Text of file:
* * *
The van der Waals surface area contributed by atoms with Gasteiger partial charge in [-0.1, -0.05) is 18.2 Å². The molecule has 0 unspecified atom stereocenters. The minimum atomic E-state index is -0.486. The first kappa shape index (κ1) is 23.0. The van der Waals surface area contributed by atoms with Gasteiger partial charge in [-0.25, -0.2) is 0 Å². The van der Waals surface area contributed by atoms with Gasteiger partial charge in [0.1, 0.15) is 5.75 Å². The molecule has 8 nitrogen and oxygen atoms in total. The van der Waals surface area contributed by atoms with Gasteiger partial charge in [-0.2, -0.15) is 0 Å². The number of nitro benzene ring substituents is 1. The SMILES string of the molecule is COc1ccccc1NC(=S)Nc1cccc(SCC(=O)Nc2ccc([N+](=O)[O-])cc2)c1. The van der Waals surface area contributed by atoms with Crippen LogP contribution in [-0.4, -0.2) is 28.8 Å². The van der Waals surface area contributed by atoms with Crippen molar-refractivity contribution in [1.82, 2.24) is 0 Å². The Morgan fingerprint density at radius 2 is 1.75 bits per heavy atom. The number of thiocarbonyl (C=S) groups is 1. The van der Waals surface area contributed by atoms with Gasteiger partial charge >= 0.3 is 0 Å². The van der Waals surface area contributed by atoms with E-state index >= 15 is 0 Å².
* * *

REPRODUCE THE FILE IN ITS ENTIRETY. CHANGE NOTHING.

The van der Waals surface area contributed by atoms with Gasteiger partial charge in [-0.1, -0.05) is 18.2 Å². The molecule has 0 unspecified atom stereocenters. The minimum atomic E-state index is -0.486. The first kappa shape index (κ1) is 23.0. The van der Waals surface area contributed by atoms with Gasteiger partial charge in [-0.25, -0.2) is 0 Å². The van der Waals surface area contributed by atoms with Gasteiger partial charge in [0.1, 0.15) is 5.75 Å². The molecule has 8 nitrogen and oxygen atoms in total. The van der Waals surface area contributed by atoms with Gasteiger partial charge in [-0.2, -0.15) is 0 Å². The number of nitro benzene ring substituents is 1. The SMILES string of the molecule is COc1ccccc1NC(=S)Nc1cccc(SCC(=O)Nc2ccc([N+](=O)[O-])cc2)c1. The van der Waals surface area contributed by atoms with Crippen LogP contribution in [-0.4, -0.2) is 28.8 Å². The van der Waals surface area contributed by atoms with Crippen molar-refractivity contribution in [1.82, 2.24) is 0 Å². The Morgan fingerprint density at radius 2 is 1.75 bits per heavy atom. The number of thiocarbonyl (C=S) groups is 1. The van der Waals surface area contributed by atoms with Gasteiger partial charge >= 0.3 is 0 Å². The van der Waals surface area contributed by atoms with E-state index >= 15 is 0 Å².